Here is my first full wire harp music video offering for St. Stephen’s Episcopal Church where George is organist. I’ve been producing weekly videos for them all summer during the Covid-19 lockdown on George’s YouTube channel, in addition to recording him on piano and pipe organ for the incredibly popular (and successful!) online hymn contest run by church member Jim Pugh. It’s like football fantasy meets hymnology, GarageBand and daily SurveyMonkey. Go Jim!
Here is my YouTube text:
“Sherri Matthew plays her arrangement of the Gregorian chant Adoro Te Devote on her Irish wire-strung Triplett Luna harp, with scenes of St. Stephen’s Episcopal Church, Middlebury, Vermont and Brandon, VT’s autumn morning mists.
This Eucharistic Gregorian chant by Thomas Aquinas is seen in the Roman Catholic Liber Usualis in (medieval) neume notation with its Latin text. Sherri arranges and records chant for wire harp. Her 2014 CD Vox Celeste featured eight tracks of well-known Gregorian chants.
Jasmine Kitty makes a brief surprise visit in the middle of the video, wandering into Sherri’s studio during the recording session and adding her own feline style on her little rubber band harp! The video also features images of Sherri’s smaller cross-strung wire harp Esabelle, built by Stoney End Harps of Red Wing, MN in 2015.”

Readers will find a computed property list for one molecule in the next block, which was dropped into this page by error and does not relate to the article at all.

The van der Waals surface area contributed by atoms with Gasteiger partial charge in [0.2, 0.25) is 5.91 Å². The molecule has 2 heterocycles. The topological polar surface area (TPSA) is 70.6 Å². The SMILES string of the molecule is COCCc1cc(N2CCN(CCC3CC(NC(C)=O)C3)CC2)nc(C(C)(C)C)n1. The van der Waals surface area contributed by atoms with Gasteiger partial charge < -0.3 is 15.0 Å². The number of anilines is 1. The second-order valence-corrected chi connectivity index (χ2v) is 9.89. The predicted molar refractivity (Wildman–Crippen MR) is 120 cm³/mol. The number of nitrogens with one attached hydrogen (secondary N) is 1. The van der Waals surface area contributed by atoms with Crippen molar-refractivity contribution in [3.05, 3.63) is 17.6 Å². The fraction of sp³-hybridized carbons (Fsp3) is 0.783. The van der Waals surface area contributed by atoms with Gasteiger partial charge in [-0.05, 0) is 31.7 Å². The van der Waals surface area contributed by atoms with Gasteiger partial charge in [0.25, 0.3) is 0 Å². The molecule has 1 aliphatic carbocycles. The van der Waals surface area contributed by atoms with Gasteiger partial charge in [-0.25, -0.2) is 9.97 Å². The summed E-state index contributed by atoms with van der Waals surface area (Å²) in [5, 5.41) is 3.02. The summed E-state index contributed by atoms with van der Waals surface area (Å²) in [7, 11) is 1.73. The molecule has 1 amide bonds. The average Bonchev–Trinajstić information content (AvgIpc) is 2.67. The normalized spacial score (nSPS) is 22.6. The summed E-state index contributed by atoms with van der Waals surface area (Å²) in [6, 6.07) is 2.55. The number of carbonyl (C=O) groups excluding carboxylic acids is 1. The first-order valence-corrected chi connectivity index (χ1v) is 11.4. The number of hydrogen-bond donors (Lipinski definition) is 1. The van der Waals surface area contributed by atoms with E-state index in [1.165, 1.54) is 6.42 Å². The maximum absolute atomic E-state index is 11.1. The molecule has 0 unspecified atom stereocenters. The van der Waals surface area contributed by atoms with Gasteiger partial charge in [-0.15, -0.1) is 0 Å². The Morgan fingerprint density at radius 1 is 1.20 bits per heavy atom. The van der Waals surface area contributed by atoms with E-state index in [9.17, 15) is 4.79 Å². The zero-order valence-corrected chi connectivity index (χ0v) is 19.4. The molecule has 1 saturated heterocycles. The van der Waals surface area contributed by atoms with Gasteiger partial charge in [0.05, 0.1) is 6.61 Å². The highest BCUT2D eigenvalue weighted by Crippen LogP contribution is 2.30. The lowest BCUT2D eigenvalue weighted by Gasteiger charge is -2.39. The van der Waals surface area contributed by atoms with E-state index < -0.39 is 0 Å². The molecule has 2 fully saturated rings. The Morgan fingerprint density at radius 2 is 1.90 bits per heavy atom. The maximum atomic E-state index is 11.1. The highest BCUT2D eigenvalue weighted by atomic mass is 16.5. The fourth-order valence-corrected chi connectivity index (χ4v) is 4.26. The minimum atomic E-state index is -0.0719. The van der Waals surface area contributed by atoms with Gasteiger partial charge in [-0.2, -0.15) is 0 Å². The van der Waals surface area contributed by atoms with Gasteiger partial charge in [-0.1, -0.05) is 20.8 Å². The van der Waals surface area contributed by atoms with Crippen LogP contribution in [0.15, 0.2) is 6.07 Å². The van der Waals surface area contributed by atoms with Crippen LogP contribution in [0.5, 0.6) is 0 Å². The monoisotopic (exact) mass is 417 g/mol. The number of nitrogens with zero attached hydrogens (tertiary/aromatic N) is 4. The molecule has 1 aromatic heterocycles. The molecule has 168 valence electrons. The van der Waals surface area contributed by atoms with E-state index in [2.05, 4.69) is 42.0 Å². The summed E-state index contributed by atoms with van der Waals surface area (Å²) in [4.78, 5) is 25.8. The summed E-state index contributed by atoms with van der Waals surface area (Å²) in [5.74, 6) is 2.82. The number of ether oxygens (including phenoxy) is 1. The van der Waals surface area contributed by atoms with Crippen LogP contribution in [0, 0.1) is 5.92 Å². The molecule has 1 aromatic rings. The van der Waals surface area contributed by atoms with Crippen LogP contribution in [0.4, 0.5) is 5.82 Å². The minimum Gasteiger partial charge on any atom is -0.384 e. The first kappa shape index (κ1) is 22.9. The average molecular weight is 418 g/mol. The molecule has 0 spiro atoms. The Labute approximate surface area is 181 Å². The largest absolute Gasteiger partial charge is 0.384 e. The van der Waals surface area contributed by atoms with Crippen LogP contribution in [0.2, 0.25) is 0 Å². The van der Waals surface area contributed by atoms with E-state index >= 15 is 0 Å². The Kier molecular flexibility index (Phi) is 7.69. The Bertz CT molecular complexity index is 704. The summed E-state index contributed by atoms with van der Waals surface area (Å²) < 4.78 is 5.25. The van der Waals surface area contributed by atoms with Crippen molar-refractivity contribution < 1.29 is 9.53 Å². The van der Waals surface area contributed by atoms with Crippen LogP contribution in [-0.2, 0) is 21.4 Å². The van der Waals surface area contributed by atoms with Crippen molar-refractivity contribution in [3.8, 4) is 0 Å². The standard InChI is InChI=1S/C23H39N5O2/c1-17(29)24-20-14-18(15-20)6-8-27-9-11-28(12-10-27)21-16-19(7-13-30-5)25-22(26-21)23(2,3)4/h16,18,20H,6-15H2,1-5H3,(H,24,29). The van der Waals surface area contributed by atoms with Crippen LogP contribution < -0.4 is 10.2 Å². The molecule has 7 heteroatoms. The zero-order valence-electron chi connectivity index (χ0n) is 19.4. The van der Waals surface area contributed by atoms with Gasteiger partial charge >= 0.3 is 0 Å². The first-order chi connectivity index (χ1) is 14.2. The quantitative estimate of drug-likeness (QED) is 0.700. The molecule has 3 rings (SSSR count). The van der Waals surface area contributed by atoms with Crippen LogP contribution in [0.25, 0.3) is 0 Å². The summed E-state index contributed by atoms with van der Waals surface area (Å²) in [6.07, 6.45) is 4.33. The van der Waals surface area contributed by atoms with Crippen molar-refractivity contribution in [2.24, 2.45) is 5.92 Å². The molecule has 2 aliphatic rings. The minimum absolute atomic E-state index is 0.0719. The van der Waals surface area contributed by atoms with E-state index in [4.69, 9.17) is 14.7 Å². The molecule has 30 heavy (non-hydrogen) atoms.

Until the Covid-19 lockdown is lifted, the Zoom services and church videos will continue. My analog recording studio is holding up amazingly well… 30 year old+ Tascam reel tape machines are incredibly durable and have stood up to daily usage with no glitches. We found that recording the wire harps and George’s carillon at Middlebury College (before the no campus visitors policy was instituted) did not record well to digital… both are metallic acoustic instruments and the digital recording medium rendered them very harsh. I’ve been transferring George’s carillon music to tape and working with it there, as well as doing all of my harp recording on half inch multitrack tape, with mix down to quarter inch tape. We haven’t had any degradation in quality when converting it to usable material for the web. It takes longer but we feel it’s worth it.